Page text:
Obviously, staying has paid off handsomely in terms of silverware, and United were crowned champions at the FIFA Club World Cup Japan 2008. What are your memories of that?
It was a first for me. Travelling to Japan in mid-season was difficult in terms of being away from the family, but the opportunity to play in a Club World Cup might only happen once in my career. That’s why we went with the intention of winning it. It was a memorable occasion. The set-up was great, so were the stadiums and our opponents, and to be crowned world champions is something that we were very proud of. We want to do that again.
The last thing Sir Alex Ferguson says to you before a game is ‘enjoy yourself’, but given the importance of the matches you play in – and the expectation of 70,000 fans at Old Trafford - is that possible?
Yes, it is. There’s pressure in every single game you play for Manchester United, it’s something that you get used to. At first it can be a little bit difficult to deal with, but then you realise that it’s just part and parcel of the territory – you’re expected to win every single game you play in. In time, it helps to drive you on and get you up for every game. I think what the manager is trying to get across to us is that you play better when you enjoy yourself.
To win the Premier League four times in a row, which has never been achieved, is a great motivating factor and we’re desperate to win the Champions League again.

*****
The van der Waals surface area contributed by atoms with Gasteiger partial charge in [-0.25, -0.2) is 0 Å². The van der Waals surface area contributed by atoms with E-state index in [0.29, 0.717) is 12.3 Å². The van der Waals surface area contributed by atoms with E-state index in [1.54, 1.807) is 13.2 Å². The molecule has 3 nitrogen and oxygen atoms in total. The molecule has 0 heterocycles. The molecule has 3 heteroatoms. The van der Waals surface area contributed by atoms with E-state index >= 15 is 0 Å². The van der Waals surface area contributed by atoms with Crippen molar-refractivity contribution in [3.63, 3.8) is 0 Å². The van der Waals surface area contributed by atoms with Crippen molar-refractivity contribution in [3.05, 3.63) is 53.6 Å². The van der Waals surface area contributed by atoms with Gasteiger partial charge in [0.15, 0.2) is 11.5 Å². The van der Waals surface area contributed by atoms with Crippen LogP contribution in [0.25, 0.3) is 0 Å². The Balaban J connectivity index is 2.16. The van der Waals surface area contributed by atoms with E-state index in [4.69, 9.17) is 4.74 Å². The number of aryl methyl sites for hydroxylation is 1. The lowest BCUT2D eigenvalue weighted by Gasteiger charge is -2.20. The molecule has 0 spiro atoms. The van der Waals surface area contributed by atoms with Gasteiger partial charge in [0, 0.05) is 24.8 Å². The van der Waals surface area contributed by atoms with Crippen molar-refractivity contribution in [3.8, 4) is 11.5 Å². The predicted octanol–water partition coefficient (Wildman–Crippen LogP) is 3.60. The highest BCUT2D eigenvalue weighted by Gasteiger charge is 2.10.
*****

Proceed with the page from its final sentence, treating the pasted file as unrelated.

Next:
Because of the captaincy and the fact that you are a Manchester United player, do you feel more pressure when playing for Scotland?
I think there is pressure on me, as being captain, but I put that pressure on myself. Plus, when people see me play for Manchester United and win things, they expect the same level of performance when I play for Scotland – and rightly so. I’m passionate about playing for my country. I’m desperate to get to a major competition and if that doesn’t happen, I’m going to take the criticism.
On a serious point, you are the only representative playing for one of the Premier League’s so-called ‘big four’. Does that disappoint you in terms of Scotland’s future?
It’s a difficult question. Scotland have two massive clubs in Celtic and Rangers and, although I would like to see more players in the Premier League from Scotland, you have to remember that they play in the Champions League regularly and players from those clubs might not see the need in coming to England to play. It was always an ambition of mine to come to the Premier League and I’ve been very fortunate in having been able to do that. So, yes, I do think more Scottish players should come down and get the great footballing education that’s on offer here.
What are your targets for the season?
The same as every season: every competition we enter, we want to win. Champions League and Premier League are priorities. To win the Premier League four times in a row, which has never been achieved, is a great motivating factor for us and we’re desperate to win the Champions League again following our disappointment in Rome last year.